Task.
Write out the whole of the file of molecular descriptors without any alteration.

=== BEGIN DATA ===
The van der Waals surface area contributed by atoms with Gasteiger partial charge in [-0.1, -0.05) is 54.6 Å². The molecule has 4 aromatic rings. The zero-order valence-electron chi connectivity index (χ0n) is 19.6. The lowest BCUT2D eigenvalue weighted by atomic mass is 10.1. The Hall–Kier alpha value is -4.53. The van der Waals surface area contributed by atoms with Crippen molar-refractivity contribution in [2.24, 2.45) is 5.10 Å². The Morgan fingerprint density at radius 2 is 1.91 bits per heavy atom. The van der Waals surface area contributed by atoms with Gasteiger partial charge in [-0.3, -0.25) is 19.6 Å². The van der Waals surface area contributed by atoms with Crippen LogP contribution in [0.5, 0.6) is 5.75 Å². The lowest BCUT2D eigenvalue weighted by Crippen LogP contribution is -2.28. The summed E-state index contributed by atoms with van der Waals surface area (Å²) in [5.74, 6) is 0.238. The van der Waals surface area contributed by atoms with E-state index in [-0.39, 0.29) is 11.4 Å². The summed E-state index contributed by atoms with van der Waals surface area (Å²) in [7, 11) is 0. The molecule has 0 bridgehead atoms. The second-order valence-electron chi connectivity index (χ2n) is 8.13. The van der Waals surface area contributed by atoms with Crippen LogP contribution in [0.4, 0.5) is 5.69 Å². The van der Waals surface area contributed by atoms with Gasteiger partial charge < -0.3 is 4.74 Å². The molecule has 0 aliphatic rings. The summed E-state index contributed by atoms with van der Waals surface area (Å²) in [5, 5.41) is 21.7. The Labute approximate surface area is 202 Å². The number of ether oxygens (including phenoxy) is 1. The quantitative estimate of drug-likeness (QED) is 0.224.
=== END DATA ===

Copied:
The van der Waals surface area contributed by atoms with Gasteiger partial charge in [-0.1, -0.05) is 54.6 Å². The molecule has 4 aromatic rings. The zero-order valence-electron chi connectivity index (χ0n) is 19.6. The lowest BCUT2D eigenvalue weighted by atomic mass is 10.1. The Hall–Kier alpha value is -4.53. The van der Waals surface area contributed by atoms with Crippen molar-refractivity contribution in [2.24, 2.45) is 5.10 Å². The Morgan fingerprint density at radius 2 is 1.91 bits per heavy atom. The van der Waals surface area contributed by atoms with Gasteiger partial charge in [-0.3, -0.25) is 19.6 Å². The van der Waals surface area contributed by atoms with Crippen LogP contribution in [0.5, 0.6) is 5.75 Å². The lowest BCUT2D eigenvalue weighted by Crippen LogP contribution is -2.28. The summed E-state index contributed by atoms with van der Waals surface area (Å²) in [5.74, 6) is 0.238. The van der Waals surface area contributed by atoms with E-state index in [-0.39, 0.29) is 11.4 Å². The summed E-state index contributed by atoms with van der Waals surface area (Å²) in [7, 11) is 0. The molecule has 0 bridgehead atoms. The second-order valence-electron chi connectivity index (χ2n) is 8.13. The van der Waals surface area contributed by atoms with Crippen LogP contribution in [0.4, 0.5) is 5.69 Å². The van der Waals surface area contributed by atoms with Gasteiger partial charge < -0.3 is 4.74 Å². The molecule has 0 aliphatic rings. The summed E-state index contributed by atoms with van der Waals surface area (Å²) in [5, 5.41) is 21.7. The Labute approximate surface area is 202 Å². The number of ether oxygens (including phenoxy) is 1. The quantitative estimate of drug-likeness (QED) is 0.224.